Although it’s impossible to notice star movement at any give instant, if you create a time-lapse using successive photos taken at a site (see my Youtube video beginning at 16m:25s), or if you reference certain stars or constellations relative to landmarks on the horizon over an hour or so, it becomes quite apparent that the stars constantly change their position in the sky. Or, to be more correct, we change our position relative to the stars. In fact, objects in the night sky will appear to change position from east to west by about 2.5 radial degrees every 10 minutes. That’s roughly equivalent to the width of one of your fingers on your outstretched arm. Over an hour, the movement is about 15 degrees!
Therefore, to shoot a particular Milky Way landscape with the galactic center exactly where I want it requires working knowledge of how the night sky changes throughout the year, whether it’s even possible to observe the Milky Way in a particular location, and, if it is possible, be able to predict with some confidence when it will occur where I want it.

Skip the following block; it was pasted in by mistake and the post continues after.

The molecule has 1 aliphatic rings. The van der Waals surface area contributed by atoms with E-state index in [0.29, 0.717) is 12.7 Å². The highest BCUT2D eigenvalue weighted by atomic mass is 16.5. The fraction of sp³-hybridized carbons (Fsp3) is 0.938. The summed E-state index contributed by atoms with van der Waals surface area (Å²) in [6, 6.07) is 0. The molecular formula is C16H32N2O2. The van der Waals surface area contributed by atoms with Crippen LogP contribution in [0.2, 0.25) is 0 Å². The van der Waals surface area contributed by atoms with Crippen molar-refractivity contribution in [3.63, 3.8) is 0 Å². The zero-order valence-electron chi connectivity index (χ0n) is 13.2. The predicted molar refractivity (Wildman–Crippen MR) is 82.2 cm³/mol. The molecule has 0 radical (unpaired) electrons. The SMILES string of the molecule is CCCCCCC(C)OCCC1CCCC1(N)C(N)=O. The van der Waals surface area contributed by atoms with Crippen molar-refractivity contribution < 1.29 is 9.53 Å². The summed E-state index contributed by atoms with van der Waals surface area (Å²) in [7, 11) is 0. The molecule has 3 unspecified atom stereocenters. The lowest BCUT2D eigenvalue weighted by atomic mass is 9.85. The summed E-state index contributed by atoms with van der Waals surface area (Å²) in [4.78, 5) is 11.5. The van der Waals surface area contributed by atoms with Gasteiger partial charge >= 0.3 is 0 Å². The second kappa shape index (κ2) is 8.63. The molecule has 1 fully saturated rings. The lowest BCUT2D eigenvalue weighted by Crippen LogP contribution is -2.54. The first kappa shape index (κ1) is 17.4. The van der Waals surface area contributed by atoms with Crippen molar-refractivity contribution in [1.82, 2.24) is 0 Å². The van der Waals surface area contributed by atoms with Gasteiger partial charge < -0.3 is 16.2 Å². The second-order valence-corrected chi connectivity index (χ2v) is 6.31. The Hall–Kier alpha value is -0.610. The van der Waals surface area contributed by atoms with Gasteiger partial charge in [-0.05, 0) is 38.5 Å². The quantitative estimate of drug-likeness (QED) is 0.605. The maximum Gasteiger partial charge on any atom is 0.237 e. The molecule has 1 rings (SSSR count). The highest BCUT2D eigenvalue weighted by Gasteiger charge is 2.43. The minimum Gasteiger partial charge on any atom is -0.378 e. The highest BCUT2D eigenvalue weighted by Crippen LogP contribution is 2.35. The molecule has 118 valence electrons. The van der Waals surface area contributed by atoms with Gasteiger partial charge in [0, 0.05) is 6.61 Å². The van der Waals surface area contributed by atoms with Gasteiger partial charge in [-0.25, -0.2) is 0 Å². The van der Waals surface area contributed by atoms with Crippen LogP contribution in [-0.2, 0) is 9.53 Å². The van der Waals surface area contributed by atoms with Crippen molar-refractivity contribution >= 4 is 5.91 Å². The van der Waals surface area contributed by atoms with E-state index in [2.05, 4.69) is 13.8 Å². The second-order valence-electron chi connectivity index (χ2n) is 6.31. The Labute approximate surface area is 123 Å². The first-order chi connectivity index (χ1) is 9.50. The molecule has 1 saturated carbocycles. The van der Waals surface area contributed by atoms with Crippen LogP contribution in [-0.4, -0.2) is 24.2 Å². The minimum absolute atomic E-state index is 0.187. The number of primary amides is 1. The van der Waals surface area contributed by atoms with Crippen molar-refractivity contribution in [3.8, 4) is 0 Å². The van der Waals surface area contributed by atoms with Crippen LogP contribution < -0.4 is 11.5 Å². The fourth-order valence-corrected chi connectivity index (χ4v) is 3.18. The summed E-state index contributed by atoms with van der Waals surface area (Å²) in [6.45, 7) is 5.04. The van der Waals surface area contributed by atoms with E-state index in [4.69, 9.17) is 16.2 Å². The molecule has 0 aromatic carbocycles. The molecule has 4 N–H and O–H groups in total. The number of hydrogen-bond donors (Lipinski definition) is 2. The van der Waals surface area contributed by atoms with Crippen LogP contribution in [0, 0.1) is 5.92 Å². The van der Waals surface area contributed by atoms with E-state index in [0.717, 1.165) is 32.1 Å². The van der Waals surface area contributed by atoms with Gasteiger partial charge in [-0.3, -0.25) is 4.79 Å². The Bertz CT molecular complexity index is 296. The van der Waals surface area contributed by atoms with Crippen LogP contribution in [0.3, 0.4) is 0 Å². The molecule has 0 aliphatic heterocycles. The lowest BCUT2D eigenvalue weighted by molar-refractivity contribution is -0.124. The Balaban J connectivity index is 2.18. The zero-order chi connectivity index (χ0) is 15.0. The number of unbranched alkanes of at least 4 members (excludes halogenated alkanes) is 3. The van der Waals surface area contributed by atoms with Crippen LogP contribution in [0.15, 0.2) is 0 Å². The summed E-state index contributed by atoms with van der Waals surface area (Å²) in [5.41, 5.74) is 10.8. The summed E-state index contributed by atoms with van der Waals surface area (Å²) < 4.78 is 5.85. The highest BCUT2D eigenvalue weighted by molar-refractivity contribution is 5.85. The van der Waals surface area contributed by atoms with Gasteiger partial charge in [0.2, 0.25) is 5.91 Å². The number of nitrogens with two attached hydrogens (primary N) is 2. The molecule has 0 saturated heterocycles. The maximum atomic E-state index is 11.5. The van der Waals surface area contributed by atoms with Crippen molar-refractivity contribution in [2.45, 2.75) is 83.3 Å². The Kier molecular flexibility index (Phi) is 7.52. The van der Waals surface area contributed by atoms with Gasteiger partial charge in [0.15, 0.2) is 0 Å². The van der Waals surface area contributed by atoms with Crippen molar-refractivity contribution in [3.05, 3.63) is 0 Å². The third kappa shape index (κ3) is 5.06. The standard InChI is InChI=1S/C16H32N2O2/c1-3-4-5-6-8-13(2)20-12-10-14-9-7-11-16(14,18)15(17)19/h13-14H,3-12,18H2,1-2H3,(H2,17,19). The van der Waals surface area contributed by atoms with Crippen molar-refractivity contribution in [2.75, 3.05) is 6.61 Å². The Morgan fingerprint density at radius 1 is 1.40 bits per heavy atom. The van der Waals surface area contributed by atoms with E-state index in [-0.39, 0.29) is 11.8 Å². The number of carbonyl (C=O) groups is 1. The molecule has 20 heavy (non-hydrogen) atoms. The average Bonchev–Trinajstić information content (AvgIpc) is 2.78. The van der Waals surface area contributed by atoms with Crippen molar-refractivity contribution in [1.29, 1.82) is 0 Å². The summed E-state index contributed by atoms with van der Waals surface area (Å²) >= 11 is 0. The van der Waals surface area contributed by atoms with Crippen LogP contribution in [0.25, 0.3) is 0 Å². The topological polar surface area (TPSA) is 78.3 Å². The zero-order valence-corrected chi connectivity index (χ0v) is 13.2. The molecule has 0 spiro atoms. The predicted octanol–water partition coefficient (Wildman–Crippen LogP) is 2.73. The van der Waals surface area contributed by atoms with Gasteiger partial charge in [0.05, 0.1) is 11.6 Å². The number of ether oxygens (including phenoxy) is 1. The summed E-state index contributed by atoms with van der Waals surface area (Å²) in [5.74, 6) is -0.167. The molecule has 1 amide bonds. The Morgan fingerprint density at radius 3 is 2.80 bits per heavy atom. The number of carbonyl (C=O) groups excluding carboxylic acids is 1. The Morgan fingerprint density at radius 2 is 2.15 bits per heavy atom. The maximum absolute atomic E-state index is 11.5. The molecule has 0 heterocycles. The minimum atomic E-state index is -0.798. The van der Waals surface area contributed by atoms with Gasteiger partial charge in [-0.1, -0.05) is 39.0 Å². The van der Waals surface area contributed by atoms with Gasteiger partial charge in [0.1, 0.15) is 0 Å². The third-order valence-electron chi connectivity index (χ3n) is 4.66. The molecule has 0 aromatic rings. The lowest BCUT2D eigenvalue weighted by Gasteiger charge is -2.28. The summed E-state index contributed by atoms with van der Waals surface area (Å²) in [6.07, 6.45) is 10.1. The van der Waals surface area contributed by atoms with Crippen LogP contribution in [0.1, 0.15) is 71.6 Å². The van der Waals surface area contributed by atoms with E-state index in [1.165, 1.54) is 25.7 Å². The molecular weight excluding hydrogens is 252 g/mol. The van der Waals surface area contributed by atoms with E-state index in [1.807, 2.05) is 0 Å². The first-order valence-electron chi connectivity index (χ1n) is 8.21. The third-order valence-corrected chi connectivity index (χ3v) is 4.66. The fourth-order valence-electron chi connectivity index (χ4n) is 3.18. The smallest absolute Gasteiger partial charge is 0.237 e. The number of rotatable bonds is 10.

Fortunately there are graphic-based planetarium and photography apps that can do this for me.
All these apps precisely predict apparent star movement through time, and for any given location on Earth show me the position of objects of interest (including the Milky Way) relative to the horizon, as well as relative to the basic cardinal and intercardinal directions. Armed with this information, I can then scout any particular site during the day with a compass and clinometer, as well as using mapping aids in studio to predict if the Milky Way will occur roughly where I want it in a scene at any time during the year. After just a little time playing around with these apps you can develop a very good understanding of how the night sky changes over time.